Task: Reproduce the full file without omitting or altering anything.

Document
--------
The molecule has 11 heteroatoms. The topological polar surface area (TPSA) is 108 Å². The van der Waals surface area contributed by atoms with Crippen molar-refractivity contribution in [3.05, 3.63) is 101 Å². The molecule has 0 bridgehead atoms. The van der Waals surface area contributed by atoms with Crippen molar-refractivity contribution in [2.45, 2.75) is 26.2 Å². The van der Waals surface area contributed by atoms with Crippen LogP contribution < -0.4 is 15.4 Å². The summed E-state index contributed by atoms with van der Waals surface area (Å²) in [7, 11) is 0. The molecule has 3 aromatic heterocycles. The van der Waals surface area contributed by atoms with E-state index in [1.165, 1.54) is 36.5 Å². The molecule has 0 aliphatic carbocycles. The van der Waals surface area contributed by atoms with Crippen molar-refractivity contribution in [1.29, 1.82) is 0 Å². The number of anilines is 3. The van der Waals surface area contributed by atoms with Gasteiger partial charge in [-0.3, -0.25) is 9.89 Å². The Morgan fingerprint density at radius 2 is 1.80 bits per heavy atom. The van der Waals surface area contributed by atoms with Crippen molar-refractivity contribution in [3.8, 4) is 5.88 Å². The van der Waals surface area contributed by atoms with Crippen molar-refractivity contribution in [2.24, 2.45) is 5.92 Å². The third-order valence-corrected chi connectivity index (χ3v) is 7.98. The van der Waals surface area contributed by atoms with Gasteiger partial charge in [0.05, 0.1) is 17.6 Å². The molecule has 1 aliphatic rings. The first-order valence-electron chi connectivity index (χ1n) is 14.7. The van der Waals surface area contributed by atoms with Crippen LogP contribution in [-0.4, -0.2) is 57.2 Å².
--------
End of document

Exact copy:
The molecule has 11 heteroatoms. The topological polar surface area (TPSA) is 108 Å². The van der Waals surface area contributed by atoms with Crippen molar-refractivity contribution in [3.05, 3.63) is 101 Å². The molecule has 0 bridgehead atoms. The van der Waals surface area contributed by atoms with Crippen molar-refractivity contribution in [2.45, 2.75) is 26.2 Å². The van der Waals surface area contributed by atoms with Crippen LogP contribution < -0.4 is 15.4 Å². The summed E-state index contributed by atoms with van der Waals surface area (Å²) in [7, 11) is 0. The molecule has 3 aromatic heterocycles. The van der Waals surface area contributed by atoms with E-state index in [1.165, 1.54) is 36.5 Å². The molecule has 0 aliphatic carbocycles. The van der Waals surface area contributed by atoms with Crippen molar-refractivity contribution in [1.29, 1.82) is 0 Å². The number of anilines is 3. The van der Waals surface area contributed by atoms with Gasteiger partial charge in [-0.3, -0.25) is 9.89 Å². The Morgan fingerprint density at radius 2 is 1.80 bits per heavy atom. The van der Waals surface area contributed by atoms with Crippen molar-refractivity contribution in [3.8, 4) is 5.88 Å². The van der Waals surface area contributed by atoms with Crippen molar-refractivity contribution in [2.24, 2.45) is 5.92 Å². The third-order valence-corrected chi connectivity index (χ3v) is 7.98. The van der Waals surface area contributed by atoms with Gasteiger partial charge in [0.05, 0.1) is 17.6 Å². The molecule has 1 aliphatic rings. The first-order valence-electron chi connectivity index (χ1n) is 14.7. The van der Waals surface area contributed by atoms with Crippen LogP contribution in [-0.4, -0.2) is 57.2 Å².